Which reminds me of an amusing and true anecdote from my family’s history: At one point, my mother’s youngest brother was in the navy, and apparently he found himself for some reason in Tonopah, Nevada. Needing to call home, he placed a collect call in the above manner to his mother in Salt Lake. The operator announced, “I have a collect call from your son in Tonopah, Nevada, will you accept the charges?” Grandmother promptly replied, “I have no son in Tonopah, Nevada,” and hung up. My uncle Delbert was not deterred, and tried again, instructing the operator to make it a person-to-person call, more expensive but more explicit. This time, it was “I have a collect call for Frances Draper from Delbert Draper in Tonopah, Nevada, will you accept the charges?” Grandmother, exasperated, is said to have responded, “I know no Delbert Draper in Tonopah, Nevada,” and hung up again. How the story ended was never told me, but I chuckle at Granny’s inability to put two and two together.
In the 1980’s and later, before the wide advent of cell phones, the pressures of competition resulted in operators who seemed largely concerned with getting their average response time down to 5 seconds or less. Dealing with them was about as pleasant as going in for a colonoscopy. But clearly, it was not always that way – once again, from the IEEE site, “In the 1880s and 1890s women telephone operators often served the same small group of customers every day. This created an intimacy between client and customer as customers grew to recognize operators’ voices and know them as people. In many areas, operators could be counted on to have all sorts of information at hand, such as the names and addresses of local customers, the latest news, weather, and sports results, the correct time of day, and even gossip.” It seems that given the long history of telephony an the size of our country, a situation like one reported in “Information Please” is more likely than not, particularly in a smaller rural area.
Sadly, those days are gone forever. With most people abandoning land lines for cellular networks where operators are virtually unknown, finding a friendly voice to talk to for no good reason would be about as likely as finding an attorney with a conscience.  As a result, while I never met a “Sally,” I’m grateful to have experienced a time when you could dial “O” for operator, and find a human being on the other end of the line.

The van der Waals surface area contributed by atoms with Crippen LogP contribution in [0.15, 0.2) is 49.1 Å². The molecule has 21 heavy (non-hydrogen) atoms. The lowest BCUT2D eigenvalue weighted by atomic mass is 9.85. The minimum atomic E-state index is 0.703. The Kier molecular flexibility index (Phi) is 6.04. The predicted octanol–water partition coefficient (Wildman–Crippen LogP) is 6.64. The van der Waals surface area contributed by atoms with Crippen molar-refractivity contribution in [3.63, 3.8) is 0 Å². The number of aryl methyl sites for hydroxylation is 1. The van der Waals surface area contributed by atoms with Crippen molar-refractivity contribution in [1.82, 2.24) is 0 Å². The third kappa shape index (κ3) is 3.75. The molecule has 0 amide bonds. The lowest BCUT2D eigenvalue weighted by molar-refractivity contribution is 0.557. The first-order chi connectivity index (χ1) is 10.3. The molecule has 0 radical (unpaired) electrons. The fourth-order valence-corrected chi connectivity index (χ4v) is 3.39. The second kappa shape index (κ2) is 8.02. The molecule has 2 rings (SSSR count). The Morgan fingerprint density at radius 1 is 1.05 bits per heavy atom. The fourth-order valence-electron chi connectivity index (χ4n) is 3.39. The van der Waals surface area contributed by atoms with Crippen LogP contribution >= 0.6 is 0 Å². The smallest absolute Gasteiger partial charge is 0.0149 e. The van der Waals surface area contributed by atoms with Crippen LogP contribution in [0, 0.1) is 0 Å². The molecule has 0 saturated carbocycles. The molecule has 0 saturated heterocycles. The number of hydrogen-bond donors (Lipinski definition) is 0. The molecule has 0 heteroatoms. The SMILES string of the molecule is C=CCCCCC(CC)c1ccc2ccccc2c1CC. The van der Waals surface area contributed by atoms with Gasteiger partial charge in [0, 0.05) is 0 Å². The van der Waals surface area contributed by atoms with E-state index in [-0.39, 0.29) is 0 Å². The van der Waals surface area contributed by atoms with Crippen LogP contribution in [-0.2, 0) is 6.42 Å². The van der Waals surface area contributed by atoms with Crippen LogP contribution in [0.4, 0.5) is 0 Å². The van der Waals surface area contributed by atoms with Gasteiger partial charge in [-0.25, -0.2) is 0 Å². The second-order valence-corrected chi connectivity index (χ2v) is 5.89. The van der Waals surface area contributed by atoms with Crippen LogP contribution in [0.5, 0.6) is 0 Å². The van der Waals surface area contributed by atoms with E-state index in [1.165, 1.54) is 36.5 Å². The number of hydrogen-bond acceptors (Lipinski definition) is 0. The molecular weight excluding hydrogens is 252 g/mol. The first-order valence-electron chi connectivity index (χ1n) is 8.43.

1 As an added bit of interest, Bill Gold of the Washington Post wrote the following article about this advertisement:
The District Line
by Bill Gold (The Washington Post – January 11, 1964)
Phone Company Adds Some New Lines
THE FIRST advertisement that hits your eye as you open the new issue of Life centers your attention on the face of a woman who is wearing a telephone headset. The woman has an appealing face. It’s not the Hollywood painted doll type of appeal, and you can see character in that face. Intelligence and understanding, too. There are a few lines in the brow, and just a hint of advancing years around the eyes and mouth. But it’s a good face, and the reader learns from the text that this is the face of a Bell System telephone operator who is always “close by if you need her, no matter what the hour.” It’s very comforting, very effective. But it’s disturbing, too. There’s something different here. This isn’t the bright-eyed girl of 19 we’re used to seeing in telephone ads. This isn’t the peaches-and-cream wholesome beauty to whom we’re accustomed; it’s a mature woman. And in the few seconds during which the reader studies her, he comes to the realization that one of the world’s largest corporations has made a deliberate change in its advertising policy. I was intrigued by my discovery, and immediately put in a phone call to a company spokesman. My questions were bucked along to headquarters in New York, and the answers came back promptly and frankly: the Bell System has indeed made a basic change in its advertising policy. Instead of the idealized beauties of the past, we’re now going to see more believable models. They’ll be “more realistic,” closer to the average, more readily identifiable with living, breathing human beings. Attractive young people are fun to have around, and they’re often useful, too. But any large company must also have its dedicated old-timers – the folks who know the importance of dependable service and who can give training and guidance to the youngsters who are just coming into the employe pipeline. So the Bell System has concluded that a more mature face in its ads will more truly depict the “average” employe. And because the emphasis in its ads will now shift from idealization to realism, the company hopes that the ads will be more believable, and therefore more effective. This promises to be a fascinating experiment, and it may have far-reaching consequences. Imagine the impact among professional models and advertising agencies. Think of the changes that may take place in TV commercials, in advertising generally, and in salesmanship itself, for that matter. Will the public be as mature as this new breed of model? Will people respond to this kind of soft-keyed approach? We’ll have to wait and see.